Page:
“First, there is no evidence of what the contents of any communications Mr. Damigo was proven to have, was,” he wrote. “Where evidence of contents was proven, it was innocuous such as ‘working with other Alt Right groups.’”

Additionally, Kolenich argues that video depositions and other exhibits do not implicate Damigo in “anything more than having what the law considers racial animus as well as being acquainted with other Alt Right personalities.”

Kolenich further argues that the plaintiffs’ claims of conspiracy against Identity Evropa appear to depend entirely on the activities of defendant Elliott Kline, who declined to show up for the trial.

Kline’s actions were outside the scope of what Identity Evropa authorized him to do, Kolenich argued. He said the plaintiffs “provided no evidence that [Identity Evropa] ever authorized Mr. Kline to enter into an unlawful conspiracy.”

The arguments on Kessler’s behalf are more complicated. Kolenich argued that evidence against Kessler was based on constitutionally protected rhetoric that “does not amount to unlawful agreement or foreseeability.”

“The evidence at trial showed that Mr. Kessler limited his plans for physical altercation to legitimate self-defense,” Kolenich writes. “He was careful to include warnings that Antifa must start any fights or there could be no Battle of Charlottesville, though he was confident Antifa could be relied on to give the Alt Right a legal reason to fight them.”

Kessler is entitled to a directed verdict on the plaintiffs’ fourth claim regarding the torch march injuries to plaintiffs Willis and Romero because, in part, neither plaintiff gave testimony that they saw him at the march.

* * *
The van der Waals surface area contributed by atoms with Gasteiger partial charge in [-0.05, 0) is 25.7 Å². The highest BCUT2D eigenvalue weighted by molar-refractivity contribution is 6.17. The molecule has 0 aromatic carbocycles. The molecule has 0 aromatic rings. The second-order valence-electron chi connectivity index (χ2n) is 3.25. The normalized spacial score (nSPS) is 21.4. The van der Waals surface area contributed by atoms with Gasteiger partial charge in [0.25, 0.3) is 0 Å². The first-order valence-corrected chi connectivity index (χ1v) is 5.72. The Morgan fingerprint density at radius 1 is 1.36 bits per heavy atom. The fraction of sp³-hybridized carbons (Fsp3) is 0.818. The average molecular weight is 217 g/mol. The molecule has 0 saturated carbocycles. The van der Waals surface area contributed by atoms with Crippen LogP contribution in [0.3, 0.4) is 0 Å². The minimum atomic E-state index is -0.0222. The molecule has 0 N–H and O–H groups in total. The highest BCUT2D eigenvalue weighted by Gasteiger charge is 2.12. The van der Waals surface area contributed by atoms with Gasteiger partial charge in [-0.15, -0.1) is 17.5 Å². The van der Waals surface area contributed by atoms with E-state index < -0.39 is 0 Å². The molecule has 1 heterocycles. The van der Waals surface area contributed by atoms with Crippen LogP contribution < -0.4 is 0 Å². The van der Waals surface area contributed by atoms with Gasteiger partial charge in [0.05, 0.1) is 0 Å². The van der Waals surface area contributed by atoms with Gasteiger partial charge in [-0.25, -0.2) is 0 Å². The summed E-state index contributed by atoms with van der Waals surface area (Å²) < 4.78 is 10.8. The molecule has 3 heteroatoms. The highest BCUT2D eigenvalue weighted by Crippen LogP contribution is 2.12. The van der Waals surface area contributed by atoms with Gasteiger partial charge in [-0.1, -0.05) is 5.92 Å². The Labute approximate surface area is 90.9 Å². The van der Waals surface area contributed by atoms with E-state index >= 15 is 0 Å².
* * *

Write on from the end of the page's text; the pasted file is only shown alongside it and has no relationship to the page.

The punitive damages awarded were also “unconstitutionally excessive,” Kolenich argued. He cited prior a U.S. Fourth Circuit Court of Appeals ruling that “it is [the court’s] obligation to order a remittitur or award a new trial” in these situations.

A remittitur is the legal process by which an excessive verdict of the jury is reduced.

Kolenich also argued that punitive damages must bear some reasonable relationship to the compensatory amount awarded and that Virginia code limits punitive damages to $350,000.

“As such, the court must reduce the [punitive damages] awarded to plaintiffs [Seth Wispelwey] and [Elizabeth Sines] to zero and order a new trial,” Kolenich wrote. “The Court should further reduce the awards to all other plaintiffs to no more than 526 to 1.”

Kessler and Damigo’s filing is the latest post-trial filing from a defendant seeking either a new trial or reduced damages. Chris Cantwell, a neo-Nazi who represented himself during the trial, has already filed several motions and documents alleging he is entitled to a new trial.

Counsel on behalf of the plaintiffs has yet to respond to any of the motions from the defendants, though they are expected to respond to Cantwell in the coming weeks.

coming weeks.